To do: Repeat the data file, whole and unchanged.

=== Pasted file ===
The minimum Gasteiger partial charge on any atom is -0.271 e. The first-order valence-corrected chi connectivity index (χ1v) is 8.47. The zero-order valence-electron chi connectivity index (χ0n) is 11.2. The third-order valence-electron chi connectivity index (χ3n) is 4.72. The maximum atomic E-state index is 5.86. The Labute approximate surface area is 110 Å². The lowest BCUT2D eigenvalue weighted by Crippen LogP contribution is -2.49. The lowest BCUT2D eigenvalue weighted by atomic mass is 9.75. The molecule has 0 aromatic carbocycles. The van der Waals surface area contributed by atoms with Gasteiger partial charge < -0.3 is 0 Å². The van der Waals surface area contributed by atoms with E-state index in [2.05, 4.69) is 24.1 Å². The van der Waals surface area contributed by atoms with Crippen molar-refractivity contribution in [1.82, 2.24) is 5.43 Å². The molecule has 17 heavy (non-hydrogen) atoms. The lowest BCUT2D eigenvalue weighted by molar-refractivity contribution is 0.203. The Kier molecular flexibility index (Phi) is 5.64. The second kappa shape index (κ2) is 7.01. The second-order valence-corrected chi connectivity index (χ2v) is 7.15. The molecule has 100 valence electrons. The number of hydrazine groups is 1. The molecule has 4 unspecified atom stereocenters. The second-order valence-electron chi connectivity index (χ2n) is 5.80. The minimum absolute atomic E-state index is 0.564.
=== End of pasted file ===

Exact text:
The minimum Gasteiger partial charge on any atom is -0.271 e. The first-order valence-corrected chi connectivity index (χ1v) is 8.47. The zero-order valence-electron chi connectivity index (χ0n) is 11.2. The third-order valence-electron chi connectivity index (χ3n) is 4.72. The maximum atomic E-state index is 5.86. The Labute approximate surface area is 110 Å². The lowest BCUT2D eigenvalue weighted by Crippen LogP contribution is -2.49. The lowest BCUT2D eigenvalue weighted by atomic mass is 9.75. The molecule has 0 aromatic carbocycles. The van der Waals surface area contributed by atoms with Gasteiger partial charge < -0.3 is 0 Å². The van der Waals surface area contributed by atoms with E-state index in [2.05, 4.69) is 24.1 Å². The van der Waals surface area contributed by atoms with Crippen molar-refractivity contribution in [1.82, 2.24) is 5.43 Å². The molecule has 17 heavy (non-hydrogen) atoms. The lowest BCUT2D eigenvalue weighted by molar-refractivity contribution is 0.203. The Kier molecular flexibility index (Phi) is 5.64. The second kappa shape index (κ2) is 7.01. The second-order valence-corrected chi connectivity index (χ2v) is 7.15. The molecule has 100 valence electrons. The number of hydrazine groups is 1. The molecule has 4 unspecified atom stereocenters. The second-order valence-electron chi connectivity index (χ2n) is 5.80. The minimum absolute atomic E-state index is 0.564.